Beyond dry and sweet, there are a number of non-apple hard ciders available today as well. Cider can be made from basically any fruit, so craft cider makers often experiment with blueberries, raspberries, blackberries, and more. The line between cider and wine is blurred at this point, making the exact specifcation of these somewhat hazy and often based on state laws. The important thing to know is that there’s more to cider than sweet and dry, and anything you fnd outside those two designations deserves a try.

Hard Cider in Pittsburgh

The number of cider houses in and around Pittsburgh is growing every year. Arsenal Cider, which started in their original location in Lawrenceville has grown to multiple locations in and around Pittsburgh. Along with apple ciders like their Pickett Bone Dry, the cider house/winery features ciders made from a variety of fruits, and even makes a pumpkin cider for the fall season.

On Pittsburgh’s North Side, Threadbare Cider opened their doors in October down the street from their sister location, Wigle Whiskey’s Barrel House. Owned and operated by the same folks that brought whiskey back to Pittsburgh, Threadbare Cider built their love of cider around the legend of Johnny Appleseed, or John Champan as he was better known. Chapman was a real person who called Pittsburgh home in the late 1700’s, and helped to plant thousands of cider apple trees across the state as well as the burgeoning nation. With a focus on this history, Threadbare Cider features a handful of ciders now, with plans on a major barrel program to come.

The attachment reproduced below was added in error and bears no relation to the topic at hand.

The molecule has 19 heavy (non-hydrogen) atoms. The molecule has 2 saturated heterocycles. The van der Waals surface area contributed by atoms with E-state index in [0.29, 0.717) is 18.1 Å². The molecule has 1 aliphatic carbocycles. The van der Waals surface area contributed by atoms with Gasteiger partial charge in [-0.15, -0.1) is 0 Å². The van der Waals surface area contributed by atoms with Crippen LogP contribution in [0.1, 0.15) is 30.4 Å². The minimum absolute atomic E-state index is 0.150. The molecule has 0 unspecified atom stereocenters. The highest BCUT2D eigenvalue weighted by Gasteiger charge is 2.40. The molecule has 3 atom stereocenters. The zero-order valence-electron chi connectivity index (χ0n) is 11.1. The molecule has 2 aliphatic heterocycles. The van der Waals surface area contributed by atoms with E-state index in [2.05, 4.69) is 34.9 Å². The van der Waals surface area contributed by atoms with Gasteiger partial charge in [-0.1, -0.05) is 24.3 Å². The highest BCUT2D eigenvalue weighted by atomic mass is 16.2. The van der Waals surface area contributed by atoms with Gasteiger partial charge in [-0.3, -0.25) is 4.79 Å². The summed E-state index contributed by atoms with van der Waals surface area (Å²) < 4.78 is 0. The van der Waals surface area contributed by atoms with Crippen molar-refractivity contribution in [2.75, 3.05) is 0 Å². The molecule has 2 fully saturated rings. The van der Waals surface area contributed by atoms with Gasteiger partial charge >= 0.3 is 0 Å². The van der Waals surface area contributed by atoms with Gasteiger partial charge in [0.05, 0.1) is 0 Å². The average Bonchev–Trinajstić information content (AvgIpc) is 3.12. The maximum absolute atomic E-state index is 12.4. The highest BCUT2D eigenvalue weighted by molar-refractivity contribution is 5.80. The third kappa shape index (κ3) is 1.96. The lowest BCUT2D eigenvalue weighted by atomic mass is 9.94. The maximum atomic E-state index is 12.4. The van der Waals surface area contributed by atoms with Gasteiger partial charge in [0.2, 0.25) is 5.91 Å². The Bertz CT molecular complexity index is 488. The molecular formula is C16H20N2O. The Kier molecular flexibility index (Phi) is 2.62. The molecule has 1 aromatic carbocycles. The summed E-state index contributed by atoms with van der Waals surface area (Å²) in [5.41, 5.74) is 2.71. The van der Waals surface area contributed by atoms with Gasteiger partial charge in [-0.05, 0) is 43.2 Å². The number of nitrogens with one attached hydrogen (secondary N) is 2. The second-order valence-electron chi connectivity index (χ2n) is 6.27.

Threadbare Cider in Pittsburgh’s North Side

There are more than 40 cider producers in Pennsylvania, with other local cider makers near us including Apis Mead & Winery, Allegheny Cellars Winery, and some not so local PA cideries like Jack’s Hard Cider, Lancaster County Cider, and Wyndridge Farm Crafty Cider.

Cider isn’t just a local trend, either. Major cider producers with national distribution include Cidergeist, Woodchuck Hard Cider, Original Sin Hard Cider, Smith & Forge, Angry Orchard, Crispin, Strongbow, and even ciders form some major breweries like Cidre from Stella Artois and Sick Cider from Dogfsh Head.

As you can see, there’s a lot more to cider than you probably thought, so next time you’re looking to try something diferent, grab yourself a hard apple cider and see if the whole “keeps the doctor away” thing works when the apple’s been juiced.